Layers of Fear 2

While all this is happening, you’ll hear whispers and objects being moved around you. Make no mistake about it: Something messed up is definitely going on here, and it all becomes apparent when inanimate stage dummies begin to morph into hulking, grotesque monsters that give chase. These run-and-hide moments are genuinely terrifying, and they’re used sparingly so as to not expose the game’s scary tricks too much. Not to mention, they’re the perfect culmination to the ever-growing tension and dread you feel as you move around the mysterious ship and witness moving silhouettes and eerie sounds.

Of course, as great of a payoff of these encounters may be, they can lose a bit of that horror luster that makes them so scary. If you’re grabbed by one of these malevolent spirits, you’ll be sent back to a checkpoint to do the section over. That’s fine because, well, that’s how video games work! The problem is that retrying any given sequence a second, third, or fourth time makes it feel less scary and more like your typical get-through-this-obstacle video-game moment.

There’s an option in Layers of Fear 2 that won’t let enemies kill you, too. So if being chased by spirits is a bit too much for you but you still want to enjoy the game’s eerie atmosphere, that’s a great option to have handy. I definitely wouldn’t recommend this option for most players, but it’s there in case you get too much anxiety while running from the enemies.

Regardless of which play option you choose, there’s nothing quite like walking through a cargo room and seeing a human-shaped specter staring at you before walking out of your line of sight. Not to mention, the way the ship actually morphs as you walk through is both distorting and fascinating. You’ll walk into a room, hear the door close behind you, do a thing, and then turn around, only to see that the layout has changed — the door you went through is now a long passage for you to investiagte.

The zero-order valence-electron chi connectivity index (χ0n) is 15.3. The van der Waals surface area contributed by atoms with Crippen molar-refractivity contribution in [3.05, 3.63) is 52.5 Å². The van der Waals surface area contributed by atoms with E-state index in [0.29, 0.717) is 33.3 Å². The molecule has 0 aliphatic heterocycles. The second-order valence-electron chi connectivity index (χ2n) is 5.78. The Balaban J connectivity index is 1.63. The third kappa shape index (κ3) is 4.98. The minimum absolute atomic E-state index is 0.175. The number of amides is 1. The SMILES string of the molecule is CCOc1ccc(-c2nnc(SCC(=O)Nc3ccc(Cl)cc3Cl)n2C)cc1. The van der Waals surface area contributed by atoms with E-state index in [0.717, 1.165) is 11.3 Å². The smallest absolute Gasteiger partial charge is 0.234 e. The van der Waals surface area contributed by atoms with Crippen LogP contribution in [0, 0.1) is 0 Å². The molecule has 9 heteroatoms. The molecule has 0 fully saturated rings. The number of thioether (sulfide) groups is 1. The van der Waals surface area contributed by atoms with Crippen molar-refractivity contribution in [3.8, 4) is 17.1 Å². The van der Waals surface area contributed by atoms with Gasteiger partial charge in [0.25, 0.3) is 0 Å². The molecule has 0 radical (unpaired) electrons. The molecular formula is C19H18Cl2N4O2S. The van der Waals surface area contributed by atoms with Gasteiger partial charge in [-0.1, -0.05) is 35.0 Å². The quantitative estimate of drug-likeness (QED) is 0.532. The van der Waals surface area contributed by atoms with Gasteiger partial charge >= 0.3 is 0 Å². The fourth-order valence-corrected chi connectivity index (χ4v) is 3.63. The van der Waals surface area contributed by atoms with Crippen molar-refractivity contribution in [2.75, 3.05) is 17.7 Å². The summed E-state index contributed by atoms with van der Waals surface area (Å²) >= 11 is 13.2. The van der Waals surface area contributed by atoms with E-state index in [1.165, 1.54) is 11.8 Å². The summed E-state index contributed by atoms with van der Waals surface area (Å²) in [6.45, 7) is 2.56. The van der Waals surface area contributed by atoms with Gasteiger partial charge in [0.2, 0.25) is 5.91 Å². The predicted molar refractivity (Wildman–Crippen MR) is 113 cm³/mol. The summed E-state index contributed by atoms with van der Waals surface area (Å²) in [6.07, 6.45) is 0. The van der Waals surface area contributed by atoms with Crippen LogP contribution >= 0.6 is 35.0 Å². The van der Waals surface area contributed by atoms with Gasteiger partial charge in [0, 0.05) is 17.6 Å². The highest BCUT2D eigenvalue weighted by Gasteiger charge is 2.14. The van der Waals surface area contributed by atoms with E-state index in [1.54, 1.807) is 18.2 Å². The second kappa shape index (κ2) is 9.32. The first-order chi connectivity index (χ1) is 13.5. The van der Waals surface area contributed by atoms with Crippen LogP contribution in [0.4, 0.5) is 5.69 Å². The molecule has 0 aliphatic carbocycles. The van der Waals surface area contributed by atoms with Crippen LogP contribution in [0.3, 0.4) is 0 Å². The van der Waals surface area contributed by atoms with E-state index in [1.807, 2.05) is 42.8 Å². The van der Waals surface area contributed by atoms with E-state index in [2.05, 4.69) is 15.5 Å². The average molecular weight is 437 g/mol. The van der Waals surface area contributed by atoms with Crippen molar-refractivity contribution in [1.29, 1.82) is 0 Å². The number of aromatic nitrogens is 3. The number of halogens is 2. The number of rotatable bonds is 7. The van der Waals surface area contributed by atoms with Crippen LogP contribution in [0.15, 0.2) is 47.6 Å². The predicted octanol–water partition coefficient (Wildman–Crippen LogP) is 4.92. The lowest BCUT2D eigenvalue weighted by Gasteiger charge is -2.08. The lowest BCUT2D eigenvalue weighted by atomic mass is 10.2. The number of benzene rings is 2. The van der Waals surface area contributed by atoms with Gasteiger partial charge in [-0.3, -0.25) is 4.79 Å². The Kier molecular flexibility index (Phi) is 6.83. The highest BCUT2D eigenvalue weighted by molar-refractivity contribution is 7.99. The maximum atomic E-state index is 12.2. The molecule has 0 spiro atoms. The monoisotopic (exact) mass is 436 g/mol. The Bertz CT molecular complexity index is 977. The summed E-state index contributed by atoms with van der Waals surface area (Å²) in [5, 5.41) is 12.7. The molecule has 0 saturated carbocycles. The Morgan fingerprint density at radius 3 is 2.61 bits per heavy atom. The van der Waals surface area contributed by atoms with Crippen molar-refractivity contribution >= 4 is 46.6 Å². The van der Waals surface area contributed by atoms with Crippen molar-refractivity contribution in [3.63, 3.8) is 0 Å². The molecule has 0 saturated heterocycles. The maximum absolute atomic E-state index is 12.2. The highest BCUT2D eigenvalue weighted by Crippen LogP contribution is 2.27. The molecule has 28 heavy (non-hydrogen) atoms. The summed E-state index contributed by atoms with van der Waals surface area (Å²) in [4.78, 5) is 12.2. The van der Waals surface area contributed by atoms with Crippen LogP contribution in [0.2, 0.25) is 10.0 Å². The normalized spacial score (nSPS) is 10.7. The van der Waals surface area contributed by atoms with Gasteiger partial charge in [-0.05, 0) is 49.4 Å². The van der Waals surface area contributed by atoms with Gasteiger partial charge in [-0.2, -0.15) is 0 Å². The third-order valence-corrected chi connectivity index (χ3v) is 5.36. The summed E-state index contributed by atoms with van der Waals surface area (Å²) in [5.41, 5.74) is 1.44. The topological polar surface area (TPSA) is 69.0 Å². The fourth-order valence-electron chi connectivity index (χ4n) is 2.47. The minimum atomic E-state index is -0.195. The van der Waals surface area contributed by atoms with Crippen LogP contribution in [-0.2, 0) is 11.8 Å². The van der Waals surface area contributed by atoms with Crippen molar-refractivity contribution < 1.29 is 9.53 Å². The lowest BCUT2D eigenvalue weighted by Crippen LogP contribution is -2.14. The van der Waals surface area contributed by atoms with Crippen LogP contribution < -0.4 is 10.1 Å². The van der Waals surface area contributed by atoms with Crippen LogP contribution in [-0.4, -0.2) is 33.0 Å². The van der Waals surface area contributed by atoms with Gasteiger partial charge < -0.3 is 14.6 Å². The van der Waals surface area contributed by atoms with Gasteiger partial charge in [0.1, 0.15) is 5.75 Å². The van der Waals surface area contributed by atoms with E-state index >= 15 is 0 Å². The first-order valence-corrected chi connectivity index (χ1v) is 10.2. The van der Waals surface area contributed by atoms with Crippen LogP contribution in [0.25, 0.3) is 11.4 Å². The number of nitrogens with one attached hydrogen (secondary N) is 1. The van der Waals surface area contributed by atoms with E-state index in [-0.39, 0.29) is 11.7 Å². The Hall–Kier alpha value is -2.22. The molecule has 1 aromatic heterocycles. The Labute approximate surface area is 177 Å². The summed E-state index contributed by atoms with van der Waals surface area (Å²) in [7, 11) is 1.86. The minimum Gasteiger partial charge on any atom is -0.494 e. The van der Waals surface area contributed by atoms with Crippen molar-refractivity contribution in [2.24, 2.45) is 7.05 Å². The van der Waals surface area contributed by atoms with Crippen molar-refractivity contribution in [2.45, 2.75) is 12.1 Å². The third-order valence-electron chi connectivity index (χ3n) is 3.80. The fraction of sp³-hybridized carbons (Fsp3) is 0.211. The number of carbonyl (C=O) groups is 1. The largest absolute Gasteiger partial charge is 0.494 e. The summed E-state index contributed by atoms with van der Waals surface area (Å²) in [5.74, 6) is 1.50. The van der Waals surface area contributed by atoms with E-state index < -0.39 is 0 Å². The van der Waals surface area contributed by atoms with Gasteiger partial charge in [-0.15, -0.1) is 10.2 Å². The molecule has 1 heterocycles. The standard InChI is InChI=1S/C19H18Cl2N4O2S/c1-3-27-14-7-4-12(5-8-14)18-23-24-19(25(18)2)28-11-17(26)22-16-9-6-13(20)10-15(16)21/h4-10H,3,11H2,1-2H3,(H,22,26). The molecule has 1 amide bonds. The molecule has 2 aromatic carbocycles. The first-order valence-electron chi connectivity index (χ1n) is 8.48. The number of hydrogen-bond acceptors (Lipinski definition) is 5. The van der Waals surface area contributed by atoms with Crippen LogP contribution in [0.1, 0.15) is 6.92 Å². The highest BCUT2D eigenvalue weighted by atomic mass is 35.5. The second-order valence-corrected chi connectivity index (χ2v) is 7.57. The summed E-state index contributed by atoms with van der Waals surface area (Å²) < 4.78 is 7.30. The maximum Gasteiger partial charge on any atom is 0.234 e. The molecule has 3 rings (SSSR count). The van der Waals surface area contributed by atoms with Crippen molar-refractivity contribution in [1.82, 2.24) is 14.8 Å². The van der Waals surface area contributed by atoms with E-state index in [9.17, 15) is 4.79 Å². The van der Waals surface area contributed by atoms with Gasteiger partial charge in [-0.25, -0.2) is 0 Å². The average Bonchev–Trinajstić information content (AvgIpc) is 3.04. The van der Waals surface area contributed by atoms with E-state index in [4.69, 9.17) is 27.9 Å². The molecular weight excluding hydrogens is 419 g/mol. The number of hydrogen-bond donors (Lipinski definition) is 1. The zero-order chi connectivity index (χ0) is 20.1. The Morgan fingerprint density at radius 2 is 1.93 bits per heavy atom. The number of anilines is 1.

Layers of Fear 2

There are a few puzzles that you’ll have to solve to progress. A lot of these are fairly straightforward, but there are also a few head-scratchers, as well as some puzzles that are just kind of obtuse. I probably could’ve gone without any puzzles, only because as a story-driven and story-building horror experience, Layers of Fear 2 would’ve worked even better completely uninterrupted.

While playing Layers of Fear 2, I constantly thought about the religious horror film Saint Maud. That movie also plays with the viewers’ sense of reality and messes with what you think might be real and what’s in the protagonist’s head. And without spoiling anything, it culminates with one of the hardest hitting endings I’ve ever seen in a horror movie.

In a lot of ways, Layers of Fear 2 is more like a horror movie than a horror game, which is probably why it didn’t need any puzzles. Even with the puzzles, the game is just so smart about how it presents nearly every scenario that it’s worth a look by anyone who’s into any facet of horror. And if you fancy yourself a fan of horror movies specifically, you’ll be delighted by voice over work from Tony Todd of Candyman fame. Not to mention all the references to horror films like The Shining!

This is a legitimately terrifying game that will scare the hell out of you — especially if you play it at a weird hour like 3 or 4 in the morning. Just don’t blame me if you start hearing noises in your house.

Notify of
Inline Feedbacks
View all comments
Would love your thoughts, please comment.x